Mary Tyler Moore was born in Brooklyn on Dec. 29, 1936. The family later lived in Queens and then Los Angeles. Her father was a utilities company clerk with frustrated show business aspirations. He was, Ms. Moore said, a cold taskmaster. Her mother was an alcoholic, which foreshadowed Ms. Moore’s own struggles with alcoholism and her stay in the early 1980s at the Betty Ford alcohol and drug treatment center in Rancho Mirage, Calif.

Ms. Moore aspired to a career in dance. Fresh out of high school in 1955, she was cast as “Happy Hotpoint,” a dancing elf promoting kitchen appliances. The commercials, which appeared during breaks of “The Adventures of Ozzie and Harriet,” led to work on other TV programs, including as the sexy phone operator Sam on “Richard Diamond, Private Detective” (1957), starring David Janssen.

She auditioned to play Danny Thomas’s daughter on “Make Room for Daddy” but was turned down because of her tiny, upturned nose. “With a nose like yours, my darling, you don’t look like you could belong to me,” Thomas reportedly told Ms. Moore. Thomas, whose company produced “The Dick Van Dyke Show,” recommended her for the role that would be her breakthrough.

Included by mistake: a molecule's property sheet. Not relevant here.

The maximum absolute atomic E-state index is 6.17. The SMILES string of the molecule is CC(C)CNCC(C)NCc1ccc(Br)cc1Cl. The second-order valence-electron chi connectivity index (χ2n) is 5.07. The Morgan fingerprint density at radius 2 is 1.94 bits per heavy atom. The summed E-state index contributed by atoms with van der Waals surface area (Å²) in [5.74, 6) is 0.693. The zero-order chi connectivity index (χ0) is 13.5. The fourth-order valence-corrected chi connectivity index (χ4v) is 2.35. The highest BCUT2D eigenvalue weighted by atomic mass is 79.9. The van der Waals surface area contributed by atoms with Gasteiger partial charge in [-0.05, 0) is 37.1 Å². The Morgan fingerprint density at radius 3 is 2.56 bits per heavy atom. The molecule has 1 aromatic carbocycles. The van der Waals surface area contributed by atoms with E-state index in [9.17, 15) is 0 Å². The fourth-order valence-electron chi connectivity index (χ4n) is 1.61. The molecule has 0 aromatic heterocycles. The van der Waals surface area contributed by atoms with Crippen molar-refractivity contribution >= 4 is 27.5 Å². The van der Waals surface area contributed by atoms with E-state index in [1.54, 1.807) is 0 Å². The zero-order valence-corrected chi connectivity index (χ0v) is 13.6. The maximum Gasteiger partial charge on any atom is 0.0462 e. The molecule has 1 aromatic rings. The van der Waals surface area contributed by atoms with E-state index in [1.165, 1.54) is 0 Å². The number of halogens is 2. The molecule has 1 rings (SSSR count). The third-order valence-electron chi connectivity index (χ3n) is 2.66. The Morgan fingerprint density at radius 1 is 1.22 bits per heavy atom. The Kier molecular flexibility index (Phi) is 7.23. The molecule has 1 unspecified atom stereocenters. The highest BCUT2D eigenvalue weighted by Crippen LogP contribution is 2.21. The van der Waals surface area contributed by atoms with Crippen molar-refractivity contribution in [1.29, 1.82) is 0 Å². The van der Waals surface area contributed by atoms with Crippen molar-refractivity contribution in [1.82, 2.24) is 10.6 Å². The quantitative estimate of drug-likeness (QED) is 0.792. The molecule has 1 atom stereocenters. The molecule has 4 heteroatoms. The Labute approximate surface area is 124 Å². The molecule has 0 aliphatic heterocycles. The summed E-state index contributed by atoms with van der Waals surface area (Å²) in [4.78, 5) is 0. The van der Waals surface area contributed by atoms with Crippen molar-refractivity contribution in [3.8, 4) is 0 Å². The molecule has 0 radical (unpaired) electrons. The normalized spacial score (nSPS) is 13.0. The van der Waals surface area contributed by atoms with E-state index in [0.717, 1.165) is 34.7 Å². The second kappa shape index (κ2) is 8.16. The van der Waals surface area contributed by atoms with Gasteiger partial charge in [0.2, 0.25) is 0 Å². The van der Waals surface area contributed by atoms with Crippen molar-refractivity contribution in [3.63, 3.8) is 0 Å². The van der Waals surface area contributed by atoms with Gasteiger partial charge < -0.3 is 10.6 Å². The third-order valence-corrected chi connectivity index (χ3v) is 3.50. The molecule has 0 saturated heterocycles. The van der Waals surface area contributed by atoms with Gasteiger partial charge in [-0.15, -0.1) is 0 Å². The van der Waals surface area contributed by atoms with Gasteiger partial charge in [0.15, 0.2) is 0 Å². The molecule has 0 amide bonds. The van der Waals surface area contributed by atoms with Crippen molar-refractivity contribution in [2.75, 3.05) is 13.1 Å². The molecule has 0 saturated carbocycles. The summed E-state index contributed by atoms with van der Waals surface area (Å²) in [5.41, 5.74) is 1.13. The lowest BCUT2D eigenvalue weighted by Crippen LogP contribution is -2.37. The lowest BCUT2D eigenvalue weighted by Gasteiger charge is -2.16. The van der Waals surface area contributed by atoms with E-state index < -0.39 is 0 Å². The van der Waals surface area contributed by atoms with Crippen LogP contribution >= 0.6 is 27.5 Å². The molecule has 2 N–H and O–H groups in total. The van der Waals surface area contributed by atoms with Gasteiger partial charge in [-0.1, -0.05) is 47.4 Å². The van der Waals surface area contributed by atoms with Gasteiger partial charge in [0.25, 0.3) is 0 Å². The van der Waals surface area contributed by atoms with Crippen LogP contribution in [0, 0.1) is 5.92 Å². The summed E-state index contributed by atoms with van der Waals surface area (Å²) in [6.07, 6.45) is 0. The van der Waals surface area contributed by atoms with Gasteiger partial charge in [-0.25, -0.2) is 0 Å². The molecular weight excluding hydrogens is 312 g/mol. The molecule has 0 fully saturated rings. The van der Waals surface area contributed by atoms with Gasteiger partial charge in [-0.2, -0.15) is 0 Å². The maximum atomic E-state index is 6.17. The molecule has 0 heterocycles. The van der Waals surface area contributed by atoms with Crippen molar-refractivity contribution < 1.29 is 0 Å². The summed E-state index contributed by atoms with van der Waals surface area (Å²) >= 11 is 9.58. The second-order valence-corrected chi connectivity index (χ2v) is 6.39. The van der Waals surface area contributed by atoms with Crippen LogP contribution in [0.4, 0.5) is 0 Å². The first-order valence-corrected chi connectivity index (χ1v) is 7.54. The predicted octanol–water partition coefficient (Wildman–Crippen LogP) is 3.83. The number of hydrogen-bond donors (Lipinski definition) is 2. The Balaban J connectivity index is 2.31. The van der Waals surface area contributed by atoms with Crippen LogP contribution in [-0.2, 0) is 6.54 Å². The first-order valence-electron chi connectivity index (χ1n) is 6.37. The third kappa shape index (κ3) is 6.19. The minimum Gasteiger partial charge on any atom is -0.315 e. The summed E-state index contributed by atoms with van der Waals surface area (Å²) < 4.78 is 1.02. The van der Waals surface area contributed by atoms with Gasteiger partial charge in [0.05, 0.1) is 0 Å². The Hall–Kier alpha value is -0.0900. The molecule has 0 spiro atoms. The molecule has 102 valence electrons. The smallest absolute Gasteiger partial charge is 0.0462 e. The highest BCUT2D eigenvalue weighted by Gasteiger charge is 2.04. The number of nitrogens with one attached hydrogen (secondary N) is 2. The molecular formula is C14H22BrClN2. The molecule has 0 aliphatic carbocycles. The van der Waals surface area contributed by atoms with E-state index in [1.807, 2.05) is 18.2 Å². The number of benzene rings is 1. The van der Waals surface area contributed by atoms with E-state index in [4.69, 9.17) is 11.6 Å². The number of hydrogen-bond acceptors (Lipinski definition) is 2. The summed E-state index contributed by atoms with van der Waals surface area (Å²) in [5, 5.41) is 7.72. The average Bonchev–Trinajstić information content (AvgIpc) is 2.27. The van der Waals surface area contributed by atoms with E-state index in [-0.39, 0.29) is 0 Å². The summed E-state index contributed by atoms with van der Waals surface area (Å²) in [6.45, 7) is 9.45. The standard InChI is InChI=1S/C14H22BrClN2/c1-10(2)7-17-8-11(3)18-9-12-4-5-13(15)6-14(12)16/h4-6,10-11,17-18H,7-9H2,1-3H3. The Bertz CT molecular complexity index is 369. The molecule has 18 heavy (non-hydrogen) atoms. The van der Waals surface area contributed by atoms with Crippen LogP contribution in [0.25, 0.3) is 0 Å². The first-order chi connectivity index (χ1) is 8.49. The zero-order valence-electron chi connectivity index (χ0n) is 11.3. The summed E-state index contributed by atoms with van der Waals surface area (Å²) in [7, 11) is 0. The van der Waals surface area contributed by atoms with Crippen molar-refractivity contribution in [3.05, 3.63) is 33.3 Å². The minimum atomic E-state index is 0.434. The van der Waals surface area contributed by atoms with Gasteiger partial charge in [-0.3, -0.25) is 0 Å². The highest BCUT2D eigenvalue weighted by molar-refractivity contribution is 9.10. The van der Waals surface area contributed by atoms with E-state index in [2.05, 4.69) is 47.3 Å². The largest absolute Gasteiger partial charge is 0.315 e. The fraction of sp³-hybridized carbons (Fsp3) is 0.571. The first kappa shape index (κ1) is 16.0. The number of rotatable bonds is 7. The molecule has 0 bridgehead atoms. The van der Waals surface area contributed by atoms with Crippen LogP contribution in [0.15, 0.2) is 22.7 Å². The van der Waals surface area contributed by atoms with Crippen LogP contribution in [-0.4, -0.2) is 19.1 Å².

In 1961, she divorced her first husband, Ocean Spray salesman Richard Meeker. (Laura Petrie’s maiden name on “The Dick Van Dyke Show” was Meeker.)

She married Tinker, a TV production executive who later became chairman and chief executive of NBC, in 1962. Her second marriage crumbled soon after her only child, Richard Meeker Jr., accidentally shot and killed himself in 1980. Tinker died in November 2016.

For Ms. Moore, her son’s death was perhaps the lowest moment in a life of personal tragedies. Two years earlier, her younger sister had died of a drug overdose.